Message from the Pastoral Care and Eldership Team (PaCET) for Sunday Meeting 23rd June 2024

Dear Friends, I have been thinking much about simplicity. Having recently retired from the practice of law after half a century what struck me was its absence in that field. Message from the Pastoral Care and Eldership Team (PaCET) for Sunday Meeting 23rd June 2024

Dear Friends,

I have been thinking much about simplicity. Having recently retired from the practice of law after half a century what struck me was its absence in that field.

Over those decades thousands of new laws have been passed each year; the number of solicitors has risen from about 20,000 to over 150,000. I have practised in many areas from criminal to company law, but general practice is no longer feasible. We have super-specialization, and no doubt AI will thrive in these circumstances.

These developments in the field of law are no doubt mirrored in many areas of life today. All of them threaten the human and the divine in all of us. There is bound to be a reaction, but what form it will take no-one can know. In the meantime, and in my retirement I shall aim for simplicity, and I am trying to take the following on board!

Faith and Practice 20.27

The heart of Quaker ethics is summed up in the word ‘simplicity’. Simplicity is forgetfulness of self and remembrance of our humble status as waiting servers of God. Outwardly, simplicity is shunning superfluities of dress, speech, behaviour, and possessions, which tend to obscure our vision of reality. Inwardly, simplicity is spiritual detachment from the things of this world as part of the effort to fulfil the first commandment: to love God with all of the heart and mind and strength.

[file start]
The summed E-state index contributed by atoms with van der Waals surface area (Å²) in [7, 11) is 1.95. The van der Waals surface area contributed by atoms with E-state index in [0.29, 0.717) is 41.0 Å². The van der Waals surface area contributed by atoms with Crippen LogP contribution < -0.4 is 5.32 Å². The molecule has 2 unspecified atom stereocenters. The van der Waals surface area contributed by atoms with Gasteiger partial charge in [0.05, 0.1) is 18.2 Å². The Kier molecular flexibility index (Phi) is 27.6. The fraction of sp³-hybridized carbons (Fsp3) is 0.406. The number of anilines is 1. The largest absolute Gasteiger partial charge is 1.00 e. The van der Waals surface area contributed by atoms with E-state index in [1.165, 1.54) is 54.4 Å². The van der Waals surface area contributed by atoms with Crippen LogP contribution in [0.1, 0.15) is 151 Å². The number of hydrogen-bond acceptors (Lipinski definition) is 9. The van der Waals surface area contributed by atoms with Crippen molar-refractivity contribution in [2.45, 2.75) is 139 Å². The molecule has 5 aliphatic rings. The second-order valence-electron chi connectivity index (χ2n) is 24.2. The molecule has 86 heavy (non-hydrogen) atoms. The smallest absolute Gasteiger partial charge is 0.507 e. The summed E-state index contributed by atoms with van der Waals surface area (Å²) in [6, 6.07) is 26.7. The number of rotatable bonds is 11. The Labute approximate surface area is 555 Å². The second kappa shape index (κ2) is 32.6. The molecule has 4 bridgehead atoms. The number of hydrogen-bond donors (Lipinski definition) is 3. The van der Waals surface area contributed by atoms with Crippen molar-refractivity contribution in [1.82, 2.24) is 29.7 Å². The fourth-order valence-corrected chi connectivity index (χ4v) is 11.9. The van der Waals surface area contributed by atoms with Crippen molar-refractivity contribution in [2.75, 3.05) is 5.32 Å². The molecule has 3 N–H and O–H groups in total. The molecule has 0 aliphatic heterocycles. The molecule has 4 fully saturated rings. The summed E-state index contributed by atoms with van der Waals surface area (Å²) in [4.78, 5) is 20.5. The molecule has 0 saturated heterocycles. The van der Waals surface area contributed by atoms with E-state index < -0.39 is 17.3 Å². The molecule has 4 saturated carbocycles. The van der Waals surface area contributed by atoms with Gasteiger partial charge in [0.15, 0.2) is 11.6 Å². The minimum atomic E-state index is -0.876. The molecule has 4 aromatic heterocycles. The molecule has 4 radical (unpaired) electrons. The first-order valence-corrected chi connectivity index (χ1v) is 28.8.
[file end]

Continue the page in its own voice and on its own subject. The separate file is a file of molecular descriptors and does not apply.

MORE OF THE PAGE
The testimony of outward simplicity began as a protest against the extravagance and snobbery on which marked English society in the 1600s. In whatever forms this protest is maintained today, it must still be seen as a testimony against involvement with things which tend to dilute our energies and scatter our thoughts, reducing us to lives of triviality and mediocrity.

Simplicity does not mean drabness and narrowness but is essentially positive, being the capacity for selectivity in one who holds attention on the goal. Thus simplicity is an appreciation of all that is helpful towards living as children of the Living God.

Alan Thompson

on behalf of the Pastoral Care and Eldership Team (David Hitchin, Chris Lawson, Tim Pitt-Payne, Caroline Pybus, Theresa Samms and Nancy Wall)